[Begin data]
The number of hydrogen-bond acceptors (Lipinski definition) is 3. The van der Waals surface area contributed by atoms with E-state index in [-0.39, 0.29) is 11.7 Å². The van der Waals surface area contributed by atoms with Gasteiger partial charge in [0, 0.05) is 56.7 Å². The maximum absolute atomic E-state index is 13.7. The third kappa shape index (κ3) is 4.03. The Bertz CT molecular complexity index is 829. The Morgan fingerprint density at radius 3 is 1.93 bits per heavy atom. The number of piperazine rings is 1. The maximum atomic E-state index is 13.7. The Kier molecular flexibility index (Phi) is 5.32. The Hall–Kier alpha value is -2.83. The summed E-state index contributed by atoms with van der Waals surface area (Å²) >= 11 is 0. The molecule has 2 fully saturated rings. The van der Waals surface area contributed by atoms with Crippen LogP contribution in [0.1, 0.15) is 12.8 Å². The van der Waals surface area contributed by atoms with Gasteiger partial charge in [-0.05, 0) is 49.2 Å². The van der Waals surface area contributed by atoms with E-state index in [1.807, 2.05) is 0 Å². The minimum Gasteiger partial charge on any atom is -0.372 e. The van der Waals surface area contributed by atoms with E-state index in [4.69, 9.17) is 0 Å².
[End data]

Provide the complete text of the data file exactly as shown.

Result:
The number of hydrogen-bond acceptors (Lipinski definition) is 3. The van der Waals surface area contributed by atoms with E-state index in [-0.39, 0.29) is 11.7 Å². The van der Waals surface area contributed by atoms with Gasteiger partial charge in [0, 0.05) is 56.7 Å². The maximum absolute atomic E-state index is 13.7. The third kappa shape index (κ3) is 4.03. The Bertz CT molecular complexity index is 829. The Morgan fingerprint density at radius 3 is 1.93 bits per heavy atom. The number of piperazine rings is 1. The maximum atomic E-state index is 13.7. The Kier molecular flexibility index (Phi) is 5.32. The Hall–Kier alpha value is -2.83. The summed E-state index contributed by atoms with van der Waals surface area (Å²) >= 11 is 0. The molecule has 2 fully saturated rings. The van der Waals surface area contributed by atoms with Crippen LogP contribution in [0.1, 0.15) is 12.8 Å². The van der Waals surface area contributed by atoms with Gasteiger partial charge in [-0.05, 0) is 49.2 Å². The van der Waals surface area contributed by atoms with E-state index in [1.807, 2.05) is 0 Å². The minimum Gasteiger partial charge on any atom is -0.372 e. The van der Waals surface area contributed by atoms with E-state index in [4.69, 9.17) is 0 Å².